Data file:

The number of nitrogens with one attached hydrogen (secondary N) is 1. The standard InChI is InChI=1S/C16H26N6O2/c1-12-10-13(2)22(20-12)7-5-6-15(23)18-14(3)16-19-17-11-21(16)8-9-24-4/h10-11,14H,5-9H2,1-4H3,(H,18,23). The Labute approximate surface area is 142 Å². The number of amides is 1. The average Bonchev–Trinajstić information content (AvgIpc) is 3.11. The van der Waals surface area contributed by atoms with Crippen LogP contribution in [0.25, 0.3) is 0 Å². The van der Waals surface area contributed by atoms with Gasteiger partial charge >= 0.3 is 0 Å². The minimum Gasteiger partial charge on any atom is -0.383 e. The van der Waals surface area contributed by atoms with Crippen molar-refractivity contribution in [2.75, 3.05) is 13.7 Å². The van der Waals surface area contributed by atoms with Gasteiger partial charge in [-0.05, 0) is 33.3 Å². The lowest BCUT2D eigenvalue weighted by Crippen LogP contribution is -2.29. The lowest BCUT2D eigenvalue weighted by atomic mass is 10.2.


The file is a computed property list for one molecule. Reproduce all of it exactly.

The number of nitrogens with one attached hydrogen (secondary N) is 1. The standard InChI is InChI=1S/C16H26N6O2/c1-12-10-13(2)22(20-12)7-5-6-15(23)18-14(3)16-19-17-11-21(16)8-9-24-4/h10-11,14H,5-9H2,1-4H3,(H,18,23). The Labute approximate surface area is 142 Å². The number of amides is 1. The average Bonchev–Trinajstić information content (AvgIpc) is 3.11. The van der Waals surface area contributed by atoms with Crippen LogP contribution in [0.25, 0.3) is 0 Å². The van der Waals surface area contributed by atoms with Gasteiger partial charge >= 0.3 is 0 Å². The minimum Gasteiger partial charge on any atom is -0.383 e. The van der Waals surface area contributed by atoms with Crippen molar-refractivity contribution in [2.75, 3.05) is 13.7 Å². The van der Waals surface area contributed by atoms with Gasteiger partial charge in [-0.05, 0) is 33.3 Å². The lowest BCUT2D eigenvalue weighted by Crippen LogP contribution is -2.29. The lowest BCUT2D eigenvalue weighted by atomic mass is 10.2.